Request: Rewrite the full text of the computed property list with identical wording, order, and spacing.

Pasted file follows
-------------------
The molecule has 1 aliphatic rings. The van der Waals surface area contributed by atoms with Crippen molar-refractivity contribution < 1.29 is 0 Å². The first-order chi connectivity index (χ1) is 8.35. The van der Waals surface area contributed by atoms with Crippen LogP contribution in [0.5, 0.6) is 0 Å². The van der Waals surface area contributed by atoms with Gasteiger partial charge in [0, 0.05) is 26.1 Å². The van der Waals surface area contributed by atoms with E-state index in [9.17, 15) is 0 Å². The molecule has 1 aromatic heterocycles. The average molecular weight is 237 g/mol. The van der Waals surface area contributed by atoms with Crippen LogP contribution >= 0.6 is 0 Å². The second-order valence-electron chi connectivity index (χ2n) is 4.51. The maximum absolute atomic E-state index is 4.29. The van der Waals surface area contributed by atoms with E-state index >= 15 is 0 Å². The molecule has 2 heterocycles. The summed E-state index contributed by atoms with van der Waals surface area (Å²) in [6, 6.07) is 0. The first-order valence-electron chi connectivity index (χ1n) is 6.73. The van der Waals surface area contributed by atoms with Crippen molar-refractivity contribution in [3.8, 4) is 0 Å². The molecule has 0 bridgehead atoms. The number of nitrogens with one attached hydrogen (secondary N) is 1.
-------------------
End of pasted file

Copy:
The molecule has 1 aliphatic rings. The van der Waals surface area contributed by atoms with Crippen molar-refractivity contribution < 1.29 is 0 Å². The first-order chi connectivity index (χ1) is 8.35. The van der Waals surface area contributed by atoms with Crippen LogP contribution in [0.5, 0.6) is 0 Å². The van der Waals surface area contributed by atoms with Gasteiger partial charge in [0, 0.05) is 26.1 Å². The van der Waals surface area contributed by atoms with E-state index in [9.17, 15) is 0 Å². The molecule has 1 aromatic heterocycles. The average molecular weight is 237 g/mol. The van der Waals surface area contributed by atoms with Crippen LogP contribution >= 0.6 is 0 Å². The second-order valence-electron chi connectivity index (χ2n) is 4.51. The maximum absolute atomic E-state index is 4.29. The van der Waals surface area contributed by atoms with E-state index >= 15 is 0 Å². The molecule has 2 heterocycles. The summed E-state index contributed by atoms with van der Waals surface area (Å²) in [6, 6.07) is 0. The first-order valence-electron chi connectivity index (χ1n) is 6.73. The van der Waals surface area contributed by atoms with Crippen molar-refractivity contribution in [3.8, 4) is 0 Å². The molecule has 0 bridgehead atoms. The number of nitrogens with one attached hydrogen (secondary N) is 1.